Here are the first IPS-Black screens – you’d like to have one on your desk
A new screen technology builds a bridge between the traditional IPS screens and the unattainably expensive OLED and mini-LED screens.
Life is about compromises. And the pocket philosophy lesson also applies to screens, where size, price and functions largely depend on what the underlying technology can offer.
If you’re just a bit of a screen geek, you’ll know that not all pixels are created equal. TN, VA, IPS, OLED and Mini-LED are some of the acronyms that you have probably come across in modern flat panel technical magazines.
TN is cheap and bad, VA is better and a little more expensive, but can suffer a bit with colorfulness and high frequencies, IPS is again a little more expensive and can be really good, OLED and mini-LED are expensive, even very expensive, but have almost no disadvantages.
But now a new technology is appearing on the scene, which will be worth following closely: IPS Black.
Winner on price and contrast
As you can guess, IPS Black is based on the IPS technology, which for years has been the dominant among LCD flat screens (as well as VA- and TN-based technologies), right up until OLED and mini-LED through the latest year began to appear in office screens.
However, IPS Black is the latest development of LCD technology, where the first panels from the display giant LG promise significant improvements, especially when it comes to contrast, maximum brightness and colour quality.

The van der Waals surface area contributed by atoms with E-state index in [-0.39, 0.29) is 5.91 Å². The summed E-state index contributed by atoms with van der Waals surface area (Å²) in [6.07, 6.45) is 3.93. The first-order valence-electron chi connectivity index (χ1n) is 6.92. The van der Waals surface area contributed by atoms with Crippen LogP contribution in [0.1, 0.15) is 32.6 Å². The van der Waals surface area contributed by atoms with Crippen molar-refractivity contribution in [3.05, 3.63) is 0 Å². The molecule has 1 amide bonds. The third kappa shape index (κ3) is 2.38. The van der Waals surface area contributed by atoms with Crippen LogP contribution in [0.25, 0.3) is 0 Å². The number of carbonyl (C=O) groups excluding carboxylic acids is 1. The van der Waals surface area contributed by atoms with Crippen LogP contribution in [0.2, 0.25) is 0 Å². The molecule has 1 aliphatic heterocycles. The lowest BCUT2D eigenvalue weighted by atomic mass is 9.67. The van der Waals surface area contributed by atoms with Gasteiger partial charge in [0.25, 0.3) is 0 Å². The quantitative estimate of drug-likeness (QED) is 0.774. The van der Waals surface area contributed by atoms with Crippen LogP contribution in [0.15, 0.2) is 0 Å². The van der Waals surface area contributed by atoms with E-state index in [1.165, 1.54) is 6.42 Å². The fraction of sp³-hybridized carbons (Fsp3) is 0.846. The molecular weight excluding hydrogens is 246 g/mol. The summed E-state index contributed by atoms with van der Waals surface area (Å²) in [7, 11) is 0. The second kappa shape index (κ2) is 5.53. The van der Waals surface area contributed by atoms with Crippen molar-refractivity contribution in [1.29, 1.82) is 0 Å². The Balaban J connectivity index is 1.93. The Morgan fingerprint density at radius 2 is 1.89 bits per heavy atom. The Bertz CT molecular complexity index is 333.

In practical terms, LG promises that IPS Black can reach both new bottom levels when it comes to the reproduction of black, which can reach as low as 0.1 nits brightness, whereas classic IPS screens can only reach 0.2 nits.
This results in a doubling of the maximum contrast from typically 1:1000 to 1:2000.
At the same time, the contrast is significantly improved when the screen is viewed from the side so that it is now 1.4 times higher at 45 degrees.
More accurate colour management
In addition, the colour management is far more precise, which means that so-called Delta-E values of just 0.6 can be achieved, while the colours also retain their saturation when the screen is viewed from the side.
Thus, the IPS black technology provides a significant vitamin injection in a time when OLED and mini-LED based screens are falling in price – admittedly from some towering levels.
Where a professional 32” OLED and mini-LED screens in 32 format run up to DKK 20,000 to DKK 30,000, IPS Black screens cost about a third.
The first screens are ready
The new IPS-Black based screens are already coming out in several shades that will soon be available for purchase.
First was LG’s UltraFine 32UQ85r, which introduced the IPS Black technology in a 32 inch format with 4K resolution.
Instead, Dell is ready with its trio of Ultrasharp screens in 27 and 32 inch class U2723QE, U3223QE and U3223QE with USB-C hub.
A new player on the IS-Black field is HP, which is just ready with its version of a 32″ 4K display in the form of the enthusiast monitor HP Z32k G3.
Both Dell and HP, and of course LG, are based on panels from LG, which is why comparable performance can be expected from the three manufacturers.